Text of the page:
The training will carry out the 2nd part of Value Chain Development in September 2022 which will focus on getting to know Rapid Diagnostic Appraisal (RDA); how to apply these tools to specific cases; and ways of translating the value chain analysis into value chain development.
After the successful registration of Rosagold and Markies as part of the FDOV project: “Growing out of poverty with potato”, Vietnamese farmers can now increase their income from better yield and sale. Vietnamese consumers can now access and enjoy potato varieties that meet their taste profile and with better quality in major supermarkets including AEON, Big C, CoopMart and MegaMart in Ha Noi, Hai Phong and Quang Ninh cities. A value chain has been set up among farmers, traders and retailers who collaborate and make sure potatoes under Gia Dinh Ha Lan brand are consistently available and accessible to Vietnamese consumers.
Walk down the supermarket aisle and you will find shelves full of products with familiar logos such as Lays, Dannon, and Coke, but look around the fruit and vegetable section and how many familiar brands do you see? Fresh Studio dug deeper into the presence of local fresh produce brands in one of Vietnam’s largest modern retail markets, Ho Chi Minh City, where surveys of 82 supermarkets and hypermarkets were conducted. The study encounters a fragmented market where the presence of product branding depends strongly on both the type of product and the store where it is sold.
Can traders and producers of fresh food products break out of the commodity trap and differentiate their products from the rest of the market? Are they even trying? To gain a better understanding of how fresh fruit and vegetable producers, traders and the retailers are selling their products in Ho Chi Minh City’s supermarkets, Fresh Studio designed and executed a survey to evaluate the presence of branded vs non-branded fresh fruits and vegetables from the domestic market.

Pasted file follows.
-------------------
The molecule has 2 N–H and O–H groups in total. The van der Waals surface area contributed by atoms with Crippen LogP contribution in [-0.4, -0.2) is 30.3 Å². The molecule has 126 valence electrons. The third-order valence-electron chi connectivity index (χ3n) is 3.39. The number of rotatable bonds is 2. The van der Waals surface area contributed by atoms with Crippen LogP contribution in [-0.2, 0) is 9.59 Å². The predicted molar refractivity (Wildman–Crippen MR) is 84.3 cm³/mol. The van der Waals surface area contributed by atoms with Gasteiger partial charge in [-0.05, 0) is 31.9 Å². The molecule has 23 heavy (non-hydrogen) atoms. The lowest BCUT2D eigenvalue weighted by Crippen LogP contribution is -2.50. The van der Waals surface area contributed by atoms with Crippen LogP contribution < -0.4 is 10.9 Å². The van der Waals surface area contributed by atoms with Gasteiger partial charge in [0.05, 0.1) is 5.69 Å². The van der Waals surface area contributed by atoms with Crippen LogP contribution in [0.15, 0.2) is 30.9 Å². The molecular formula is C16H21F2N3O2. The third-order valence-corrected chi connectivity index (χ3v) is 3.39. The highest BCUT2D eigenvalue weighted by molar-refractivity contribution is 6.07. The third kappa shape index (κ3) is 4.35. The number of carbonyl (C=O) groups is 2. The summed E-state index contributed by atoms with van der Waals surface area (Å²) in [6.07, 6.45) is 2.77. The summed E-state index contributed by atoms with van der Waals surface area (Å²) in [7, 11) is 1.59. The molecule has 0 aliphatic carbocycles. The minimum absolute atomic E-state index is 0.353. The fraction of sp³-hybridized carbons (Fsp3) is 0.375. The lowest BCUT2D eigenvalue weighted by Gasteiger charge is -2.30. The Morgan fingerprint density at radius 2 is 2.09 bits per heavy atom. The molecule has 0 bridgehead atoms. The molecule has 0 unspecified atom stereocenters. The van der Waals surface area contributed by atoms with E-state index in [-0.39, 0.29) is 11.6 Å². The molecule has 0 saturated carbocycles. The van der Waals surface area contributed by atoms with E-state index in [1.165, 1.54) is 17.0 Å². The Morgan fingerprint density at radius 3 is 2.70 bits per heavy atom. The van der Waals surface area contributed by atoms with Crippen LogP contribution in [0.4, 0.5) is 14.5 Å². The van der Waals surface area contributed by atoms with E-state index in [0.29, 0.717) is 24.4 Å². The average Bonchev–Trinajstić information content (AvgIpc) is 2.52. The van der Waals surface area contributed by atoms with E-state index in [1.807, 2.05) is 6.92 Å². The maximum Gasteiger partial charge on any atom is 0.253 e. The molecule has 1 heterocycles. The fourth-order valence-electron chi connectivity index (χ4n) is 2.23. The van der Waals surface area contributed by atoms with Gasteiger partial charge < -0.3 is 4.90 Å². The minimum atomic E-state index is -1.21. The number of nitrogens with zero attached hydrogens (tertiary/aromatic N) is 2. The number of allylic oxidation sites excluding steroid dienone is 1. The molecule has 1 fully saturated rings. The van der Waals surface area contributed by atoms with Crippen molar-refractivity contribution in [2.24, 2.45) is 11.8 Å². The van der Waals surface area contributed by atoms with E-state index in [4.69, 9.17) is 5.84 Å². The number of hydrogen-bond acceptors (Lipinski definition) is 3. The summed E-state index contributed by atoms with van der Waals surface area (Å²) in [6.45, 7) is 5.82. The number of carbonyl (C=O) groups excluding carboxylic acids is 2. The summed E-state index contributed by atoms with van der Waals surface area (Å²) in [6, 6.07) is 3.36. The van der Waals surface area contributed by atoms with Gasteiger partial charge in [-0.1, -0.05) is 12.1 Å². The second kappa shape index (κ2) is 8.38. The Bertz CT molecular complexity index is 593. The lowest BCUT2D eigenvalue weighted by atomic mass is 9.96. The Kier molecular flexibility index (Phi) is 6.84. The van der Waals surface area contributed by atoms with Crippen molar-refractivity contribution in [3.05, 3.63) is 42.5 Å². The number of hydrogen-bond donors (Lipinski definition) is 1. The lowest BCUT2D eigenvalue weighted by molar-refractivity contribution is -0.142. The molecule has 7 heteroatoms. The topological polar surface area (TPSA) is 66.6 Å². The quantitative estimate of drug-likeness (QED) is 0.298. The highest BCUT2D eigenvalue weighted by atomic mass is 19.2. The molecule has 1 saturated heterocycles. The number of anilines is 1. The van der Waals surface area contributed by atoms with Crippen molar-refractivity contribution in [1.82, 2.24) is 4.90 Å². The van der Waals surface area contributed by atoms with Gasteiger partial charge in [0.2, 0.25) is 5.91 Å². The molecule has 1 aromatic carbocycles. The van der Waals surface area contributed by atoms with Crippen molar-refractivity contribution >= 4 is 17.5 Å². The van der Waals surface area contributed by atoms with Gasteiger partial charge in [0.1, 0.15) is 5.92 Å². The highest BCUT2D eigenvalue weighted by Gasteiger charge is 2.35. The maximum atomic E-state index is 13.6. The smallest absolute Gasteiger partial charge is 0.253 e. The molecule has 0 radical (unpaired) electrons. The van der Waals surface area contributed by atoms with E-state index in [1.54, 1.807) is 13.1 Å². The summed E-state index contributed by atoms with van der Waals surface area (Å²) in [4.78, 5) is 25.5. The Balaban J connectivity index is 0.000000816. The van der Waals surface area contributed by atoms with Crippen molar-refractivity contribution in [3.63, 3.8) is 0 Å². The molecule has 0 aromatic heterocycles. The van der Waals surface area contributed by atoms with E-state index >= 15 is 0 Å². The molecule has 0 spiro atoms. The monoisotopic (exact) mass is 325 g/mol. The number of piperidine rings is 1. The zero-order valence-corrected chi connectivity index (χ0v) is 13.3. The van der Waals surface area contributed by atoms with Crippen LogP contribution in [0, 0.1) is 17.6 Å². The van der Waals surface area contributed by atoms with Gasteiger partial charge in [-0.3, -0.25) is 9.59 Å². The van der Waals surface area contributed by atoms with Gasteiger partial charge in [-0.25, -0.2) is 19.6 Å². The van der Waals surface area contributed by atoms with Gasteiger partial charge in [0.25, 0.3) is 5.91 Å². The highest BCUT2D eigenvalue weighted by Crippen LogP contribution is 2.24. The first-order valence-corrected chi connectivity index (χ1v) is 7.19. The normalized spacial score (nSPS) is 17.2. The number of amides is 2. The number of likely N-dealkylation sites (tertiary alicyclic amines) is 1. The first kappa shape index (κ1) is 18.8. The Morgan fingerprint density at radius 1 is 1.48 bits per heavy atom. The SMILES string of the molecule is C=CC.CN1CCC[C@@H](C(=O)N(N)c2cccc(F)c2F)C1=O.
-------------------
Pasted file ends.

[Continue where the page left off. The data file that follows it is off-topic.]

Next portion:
Development of survey methodology
First and foremost, a measurement system including classifications for shelves and products and measuring methods was developed. For instance, as shown in Fig. 1, standard shelves, premium shelves and standing refrigerators are found to be the most common types of display shelves. However, the sizes of similar shelf types vary between different supermarkets and supermarket chains, requiring that a uniform method of measuring be devised that can work regardless of store and shelving configuration. To devise this method, a market observation was conducted prior to the survey. During this observation phase, proper definitions and classifications of product branding and/or labelling were also developed to ensure that information was captured uniformly across all locations and all products, regardless of who was doing the measuring.
The quality of data was highly guaranteed by the tablet-based data collection method and a skilful fieldwork team. The survey was programmed on a real-time platform with validation checks that allowed the FS team to monitor the data collection progress and to control the submitted data quality. Enumerators experienced in working in the F&V zones were recruited and trained on the survey methodologies and how to input data in the tablets.
General outcomes and findings
The F&V zones are usually divided into three segments: fruits, vegetables and fresh cut fruits. Each category contains a diverse range of products. Therefore, to gain meaningful insights for the client, we tailor-made our survey content to focus on their top selling products. As a result, the floor space allocation of 24 products across 5,723m2 of total F&V display area in 82 supermarkets was measured during the survey.